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Mining municipalities get the opportunity to prove their case for more tax dollars.

The waiting has paid off for the Association of Mining Municipalities of Ontario (AMMO).

Late last month the AMMO received word from Northern Development and Mines Minister Shelley Martel that the province will contribute up to $20,000 for a study the association is undertaking in an effort to convince the government to re-evaluate the distribution of taxes paid by mining operations.

Northern Ontario mining communities have complained for several years that they receive only a small portion of the taxes paid by operating mines. The association intends to study the issue and present its findings to the provincial government's Fair Tax Commission.

The AMMO passed a resolution calling for the re-evaluation during its May 9 meeting in Sudbury. It gave the province a Sept. 15 deadline to reply to the request.

When contacted in early October, Brock Smith, the deputy minister of Northern Development and Mines, admitted that the government had not dealt with the request expeditiously.

"Indeed, the handling of the request has not been as quick as it should have been. It will be dealt with quickly now," Smith said.

Martel made the funding announcement one week later.

AMMO president Ernie Massicotte of Elliot Lake stressed that the association does not advocate increasing the taxes paid by mining operations.

"We're not looking for any additional money. We just want to look at the way the money is put back into the communities," he said.

Peter McBride, a spokesman for the Ontario Mining Association, warned that the mining industry would have difficulty paying any additional taxes at the present time.

"Prices are not great right now. There have been cutbacks in production, and obviously anything that is going to add to a company's costs is going to be counter-productive," he said.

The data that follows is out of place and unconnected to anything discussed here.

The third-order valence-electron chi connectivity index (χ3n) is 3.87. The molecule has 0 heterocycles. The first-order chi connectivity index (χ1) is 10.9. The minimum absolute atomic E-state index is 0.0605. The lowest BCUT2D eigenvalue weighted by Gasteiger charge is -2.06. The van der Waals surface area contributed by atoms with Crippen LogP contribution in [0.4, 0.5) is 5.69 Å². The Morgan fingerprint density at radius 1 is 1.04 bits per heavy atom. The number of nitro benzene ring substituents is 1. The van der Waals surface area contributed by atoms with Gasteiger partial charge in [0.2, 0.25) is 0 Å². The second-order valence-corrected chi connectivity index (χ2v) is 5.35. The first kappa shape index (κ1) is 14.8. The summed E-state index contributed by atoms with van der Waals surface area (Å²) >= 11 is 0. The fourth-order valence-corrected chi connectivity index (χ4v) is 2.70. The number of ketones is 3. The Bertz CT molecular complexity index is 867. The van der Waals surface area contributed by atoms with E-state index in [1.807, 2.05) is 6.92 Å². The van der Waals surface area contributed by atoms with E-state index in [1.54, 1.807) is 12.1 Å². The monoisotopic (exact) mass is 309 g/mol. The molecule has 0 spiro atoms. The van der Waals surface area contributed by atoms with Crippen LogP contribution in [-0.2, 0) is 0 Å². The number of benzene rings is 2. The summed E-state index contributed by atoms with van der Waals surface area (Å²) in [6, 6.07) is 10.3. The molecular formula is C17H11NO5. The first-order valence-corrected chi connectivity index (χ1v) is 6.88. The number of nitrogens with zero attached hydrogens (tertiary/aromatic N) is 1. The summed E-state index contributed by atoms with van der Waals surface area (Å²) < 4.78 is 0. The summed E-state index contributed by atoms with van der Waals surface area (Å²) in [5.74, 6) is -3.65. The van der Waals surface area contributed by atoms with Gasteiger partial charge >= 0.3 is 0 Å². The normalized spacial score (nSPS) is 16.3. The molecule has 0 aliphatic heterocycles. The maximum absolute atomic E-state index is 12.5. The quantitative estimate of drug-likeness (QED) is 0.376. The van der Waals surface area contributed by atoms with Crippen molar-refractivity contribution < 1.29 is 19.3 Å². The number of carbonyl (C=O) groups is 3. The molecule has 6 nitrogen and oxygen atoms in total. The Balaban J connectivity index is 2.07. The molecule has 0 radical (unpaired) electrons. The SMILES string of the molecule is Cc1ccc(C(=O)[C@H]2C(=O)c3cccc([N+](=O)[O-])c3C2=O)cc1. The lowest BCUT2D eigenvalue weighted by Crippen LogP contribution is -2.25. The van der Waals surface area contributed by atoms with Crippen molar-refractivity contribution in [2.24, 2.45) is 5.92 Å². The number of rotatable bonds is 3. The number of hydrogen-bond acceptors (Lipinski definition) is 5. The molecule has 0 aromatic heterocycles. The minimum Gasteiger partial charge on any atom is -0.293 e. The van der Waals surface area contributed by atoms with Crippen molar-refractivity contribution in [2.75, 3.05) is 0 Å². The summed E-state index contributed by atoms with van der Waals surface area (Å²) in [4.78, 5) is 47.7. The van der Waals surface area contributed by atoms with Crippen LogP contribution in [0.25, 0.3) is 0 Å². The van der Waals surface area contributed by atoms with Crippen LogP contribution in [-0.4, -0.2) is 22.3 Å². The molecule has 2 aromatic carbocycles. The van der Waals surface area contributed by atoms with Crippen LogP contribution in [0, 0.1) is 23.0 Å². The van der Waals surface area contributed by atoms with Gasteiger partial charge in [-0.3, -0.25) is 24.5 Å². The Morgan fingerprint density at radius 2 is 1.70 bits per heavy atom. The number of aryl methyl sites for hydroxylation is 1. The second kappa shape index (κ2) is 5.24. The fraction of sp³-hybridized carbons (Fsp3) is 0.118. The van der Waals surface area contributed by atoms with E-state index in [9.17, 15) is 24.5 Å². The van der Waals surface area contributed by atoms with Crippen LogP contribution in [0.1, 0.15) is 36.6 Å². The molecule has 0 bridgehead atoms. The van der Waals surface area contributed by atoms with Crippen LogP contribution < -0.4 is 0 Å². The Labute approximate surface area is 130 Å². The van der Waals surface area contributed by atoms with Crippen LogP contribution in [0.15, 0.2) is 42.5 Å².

McBride said taxes, royalties on minerals and government-mandated costs such as the Employer Health Tax eat up about 52 percent of the average mining company's revenues.

"I think that mining companies already pay more than their fair share," he said.

The mining association has already committed itself to taking part in the study and will help cover the balance of the study's cost.

Massicotte reported that his association has "put aside" a request from some of its members for the province to tax underground mining operations.

"We want to let the study look at the problem and then we'll come up with solutions," he said. "You get into trouble when you come up with solutions before you look at the problem."

What will expedite the organization's efforts is that some work has already been done to examine the problem.

According to a report from the Sudbury Regional Development Corporation (SRDC), mining operations in Sudbury paid almost $587 million in taxes from 1974 to 1990, and the municipality only received $203 million from the province. The report was presented to the faculty of environmental studies of the University of Waterloo in June by SRDC general manager Frank Hess.

"The discontinuation of mining revenue payments in 1973 and the introduction of the Special Northern Support Grant payment was meant to shift tax revenues from Sudbury into the provincial coffers on a major scale," Hess wrote in the paper.

"The current practice is unfair and negatively affects both home owners as well as mining companies," he added.
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Title Annotation:Mining Report; Mining Municipalities of Ontario's study may provide support for claim for bigger portion of the taxes paid by mining companies
Author:Krejlgaard, Chris
Publication:Northern Ontario Business
Date:Nov 1, 1991
Words:547
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